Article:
IonaThe Gaels (3-5) played a soft early schedule, and it shows. Big wins over Canisius and St. Peter's have been tempered by consecutive losses to Marist, Duquesne, and Sacred Heart. All-MAAC player of the year candidate Ralph Salvaderi (1,214 yards, 6.9 yards per carry) accounts for 84% of the Gaels' running game and a third of the team's scoring. When he's on the move, the Gaels are dangerous, as was the case last year when the Gaels scored 62 on Duquesne. If not, the Gaels will struggle.

Iona was held to 196 rushing yards in the previous week's loss to Sacred Heart, while its passing game was horrible--1 of 6 for 4 yards, with 2 INT's. In fact, Iona is the only team on the Hoyas' schedule which has given up more turnovers (29) than the Hoyas have so far this season (28). Defensively, Iona is last in the MAAC in total defense, which may give the beleaguered GU running game an opportunity to improve.

Well, one down, two to go.

Senior Gharun Hester became Georgetown's all-time leader in receiving yards today as the Hoyas (4-5) dominated Iona 43-14 at Kehoe Field. Hester's 104 yards in receiving eclipsed the mark of consensus All-America Chris Murphy, who collected 2,817 yards from 1989 through 1992.

Also prominent in the game was the return of the Georgetown running game. The Hoyas picked up 196 yards in the first half, led by sophomore Jamarr Staples. Staples scored two rushing TD's and was joined by an 18 yard run by Aaron Brown to give the Hoyas a 20-0 run. By game's end the Hoyas totaled 353 yards on the ground.

Iona opened the third period with a long drive, and a one yard TD by Rob Terry narrowed the count to 20-7. (It was the first TD scored by the Gaels on a Georgetown defense in five years.) The Hoyas answered the score with a five yard TD by Anthony Tuozzo to increase the lead to 27-7, then added a score late in the third to lead 34-7.

In the fourth, Brown added a second touchdown run, then picked up a safety as the Iona punter saw the ball sail past him, where the ball was kicked out of the end zone. With under a minute to go, Iona took advantage of a secondary miscue and scored on an 81 yard passing TD.

Game #10: St. Peter's (November 11)

How would the Hoyas fare against St. Peter's? Well, The HOYA minced few words with its headline: "GU Prepares To Pummel St. Peter's".

SPC MascotDespite a 3-6 record, things are actually looking up for the Peacocks, which went 2-29 in their last three seasons and whose all-time record in football is 57-174 (.241). Coach Rob Stern is putting together a team that is reaching for modest goals: competing in the middle tier of the MAAC. First though, they will have to visit Kehoe Field, where they have been outscored 41-7, 61-14, and 54-7 in their last three visits.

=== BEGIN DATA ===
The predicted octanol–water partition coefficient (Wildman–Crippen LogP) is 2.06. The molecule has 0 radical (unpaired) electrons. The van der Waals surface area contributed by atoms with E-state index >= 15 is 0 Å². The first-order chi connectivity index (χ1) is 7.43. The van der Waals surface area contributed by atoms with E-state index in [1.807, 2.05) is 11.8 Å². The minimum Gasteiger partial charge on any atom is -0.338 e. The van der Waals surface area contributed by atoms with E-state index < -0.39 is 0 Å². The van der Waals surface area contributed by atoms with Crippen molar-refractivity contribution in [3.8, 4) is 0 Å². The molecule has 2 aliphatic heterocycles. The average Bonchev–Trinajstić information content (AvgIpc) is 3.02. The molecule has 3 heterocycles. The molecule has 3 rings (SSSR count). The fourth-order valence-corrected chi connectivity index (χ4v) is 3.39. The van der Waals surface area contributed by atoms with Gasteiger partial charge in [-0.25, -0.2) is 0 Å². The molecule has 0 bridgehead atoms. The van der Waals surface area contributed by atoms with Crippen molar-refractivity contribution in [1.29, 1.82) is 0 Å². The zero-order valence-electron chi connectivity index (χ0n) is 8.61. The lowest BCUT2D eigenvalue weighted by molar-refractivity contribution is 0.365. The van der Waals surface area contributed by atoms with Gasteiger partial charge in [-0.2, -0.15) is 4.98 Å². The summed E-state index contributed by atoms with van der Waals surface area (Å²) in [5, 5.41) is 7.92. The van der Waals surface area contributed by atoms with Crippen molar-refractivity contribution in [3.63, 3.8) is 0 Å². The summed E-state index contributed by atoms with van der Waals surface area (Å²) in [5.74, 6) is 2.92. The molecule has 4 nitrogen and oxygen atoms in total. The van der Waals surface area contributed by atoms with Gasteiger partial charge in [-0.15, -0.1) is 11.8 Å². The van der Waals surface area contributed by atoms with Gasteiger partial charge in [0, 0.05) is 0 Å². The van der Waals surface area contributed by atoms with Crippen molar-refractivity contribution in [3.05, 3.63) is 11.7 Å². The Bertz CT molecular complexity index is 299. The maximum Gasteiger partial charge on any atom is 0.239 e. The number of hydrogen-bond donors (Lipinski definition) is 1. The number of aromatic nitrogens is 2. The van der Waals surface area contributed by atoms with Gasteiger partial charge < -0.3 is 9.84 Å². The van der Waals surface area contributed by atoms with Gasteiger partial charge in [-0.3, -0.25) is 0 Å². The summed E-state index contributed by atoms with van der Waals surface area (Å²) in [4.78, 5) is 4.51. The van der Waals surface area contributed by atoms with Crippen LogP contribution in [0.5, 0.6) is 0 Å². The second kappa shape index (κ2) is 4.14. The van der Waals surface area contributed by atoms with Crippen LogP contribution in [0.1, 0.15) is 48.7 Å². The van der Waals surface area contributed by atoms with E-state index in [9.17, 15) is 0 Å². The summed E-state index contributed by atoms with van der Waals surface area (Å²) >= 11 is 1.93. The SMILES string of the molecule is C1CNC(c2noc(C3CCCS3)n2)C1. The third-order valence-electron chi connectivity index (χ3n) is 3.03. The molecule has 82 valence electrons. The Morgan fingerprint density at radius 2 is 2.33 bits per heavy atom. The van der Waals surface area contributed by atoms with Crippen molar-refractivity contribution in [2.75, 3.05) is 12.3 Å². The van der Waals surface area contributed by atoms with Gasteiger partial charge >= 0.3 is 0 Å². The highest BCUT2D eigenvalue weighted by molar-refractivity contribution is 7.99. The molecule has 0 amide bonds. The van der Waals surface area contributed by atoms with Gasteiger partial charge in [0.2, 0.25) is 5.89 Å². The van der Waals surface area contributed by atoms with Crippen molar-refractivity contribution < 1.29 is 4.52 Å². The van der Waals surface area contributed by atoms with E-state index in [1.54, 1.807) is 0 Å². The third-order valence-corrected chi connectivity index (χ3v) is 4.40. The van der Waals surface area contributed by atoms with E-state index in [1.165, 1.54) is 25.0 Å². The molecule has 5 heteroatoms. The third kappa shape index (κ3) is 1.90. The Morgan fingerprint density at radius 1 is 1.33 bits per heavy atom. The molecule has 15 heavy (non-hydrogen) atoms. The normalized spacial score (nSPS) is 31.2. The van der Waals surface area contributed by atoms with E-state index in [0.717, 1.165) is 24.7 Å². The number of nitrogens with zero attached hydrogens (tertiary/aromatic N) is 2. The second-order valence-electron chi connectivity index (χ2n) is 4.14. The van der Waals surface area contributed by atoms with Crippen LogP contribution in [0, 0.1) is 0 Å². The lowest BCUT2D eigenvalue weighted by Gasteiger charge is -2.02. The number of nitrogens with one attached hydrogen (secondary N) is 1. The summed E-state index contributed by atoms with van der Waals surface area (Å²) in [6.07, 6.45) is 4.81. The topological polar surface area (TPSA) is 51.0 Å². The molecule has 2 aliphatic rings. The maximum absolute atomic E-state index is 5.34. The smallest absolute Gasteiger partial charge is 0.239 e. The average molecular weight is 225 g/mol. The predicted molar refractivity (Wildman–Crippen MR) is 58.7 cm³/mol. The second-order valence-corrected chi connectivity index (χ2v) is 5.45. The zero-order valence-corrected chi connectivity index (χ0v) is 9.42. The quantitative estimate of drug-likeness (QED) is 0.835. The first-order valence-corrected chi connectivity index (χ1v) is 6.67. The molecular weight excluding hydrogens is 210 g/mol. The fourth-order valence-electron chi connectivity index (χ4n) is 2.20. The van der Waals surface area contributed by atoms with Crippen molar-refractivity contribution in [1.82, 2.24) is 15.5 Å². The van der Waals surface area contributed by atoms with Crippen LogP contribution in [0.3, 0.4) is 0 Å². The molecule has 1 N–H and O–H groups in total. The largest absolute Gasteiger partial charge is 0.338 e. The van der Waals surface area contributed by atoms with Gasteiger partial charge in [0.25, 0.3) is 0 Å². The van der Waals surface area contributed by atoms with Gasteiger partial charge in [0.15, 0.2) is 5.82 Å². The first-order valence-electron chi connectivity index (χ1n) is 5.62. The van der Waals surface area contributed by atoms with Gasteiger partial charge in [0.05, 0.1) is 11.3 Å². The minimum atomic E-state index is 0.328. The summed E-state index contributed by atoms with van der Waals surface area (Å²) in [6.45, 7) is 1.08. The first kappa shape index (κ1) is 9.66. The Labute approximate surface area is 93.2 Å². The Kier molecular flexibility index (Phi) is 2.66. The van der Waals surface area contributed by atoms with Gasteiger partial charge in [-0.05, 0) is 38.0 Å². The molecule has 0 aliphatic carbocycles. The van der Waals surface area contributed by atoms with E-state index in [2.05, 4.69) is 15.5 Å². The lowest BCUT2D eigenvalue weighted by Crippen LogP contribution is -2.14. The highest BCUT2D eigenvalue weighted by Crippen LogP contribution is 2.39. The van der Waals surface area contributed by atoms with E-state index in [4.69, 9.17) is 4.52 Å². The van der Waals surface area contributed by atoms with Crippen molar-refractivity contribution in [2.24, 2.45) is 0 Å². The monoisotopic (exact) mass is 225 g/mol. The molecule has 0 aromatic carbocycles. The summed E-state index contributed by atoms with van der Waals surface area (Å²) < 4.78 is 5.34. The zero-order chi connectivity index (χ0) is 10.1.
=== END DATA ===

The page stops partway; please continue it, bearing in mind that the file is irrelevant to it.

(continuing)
For Georgetown, the Hoyas will need to continue the progress in rushing offense made in the Iona game. No one is looking past St. Peter's towards the season finale with undefeated Davidson, for without a win Saturday there will be no opportunity at a seventh consecutive winning season.

Saturday will be Senior Day for 21 lettermen, and the last opportunity to see All-America candidate Gharun Hester on the Kehoe Field turf. It would be fitting for Hester to have a big day on the field where so many great plays took place in his college career.

Defensively, the Hoyas should be able to control the game. St. Peter's is ranked 119th of 122 schools on total offense, as is expected for a team that averages less than nine points per game.

But the Hoyas did not pummel the Peacocks; in fact, it called upon its All-America candidate to save the game once more.

"Gharun Hester may be the best player ever to put on a Georgetown football uniform."--Seth Emerson in the Washington Post

Seth Emerson may not know of Al Blozis, Jack Hagerty, or Johnny Gilroy when making that comment, but in the modern era of Georgetown football, Gharun Hester stands alone.

The 6-4 sophomore caught two critical TD passes, the last coming with 2:25 to play, in allowing the Hoyas to escape with a 20-16 win over St. Peter's at Kehoe Field. The Hoyas, favored by as many as five TD's over the Peacocks in the Sagarin ratings, needed every bit of Hester and some expert defensive plays to avoid the upset.

The Peacocks (3-7) used their ground game to plow through the Hoyas early in the game. SPC opened the scoring with a 19 play, ten minute drive to lead 7-0 in the first quarter. Georgetown answered back with a quick scoring drive, punctuated by a 23 yard pass to Hester that set up a two yard pass to senior co-captain Reid Wakefield.

Georgetown was unable to roar past the SPC defense due to turnovers and the conditions on windy Kehoe Field. The GU defense kept the team in contention in the first half, keyed by a big play by senior Brett Crowder. When Peacock RB Daniel Spain took off through the secondary en route to an apparent 30 yard TD, Crowder punched the ball out of his hands before the end zone, leading to a touch back.

The Peacocks took the lead on a 53 yard run, but missed the extra point. In the fourth quarter, GU took the lead 14-13 on a pass from David Paulus to Hester with 11:12 to play, but the Hoyas could not build the lead. The Peacocks drove to the Georgetown 16 late in the game, settling for a field goal to give the Peacocks a shocking 16-14 lead with under three minutes to play.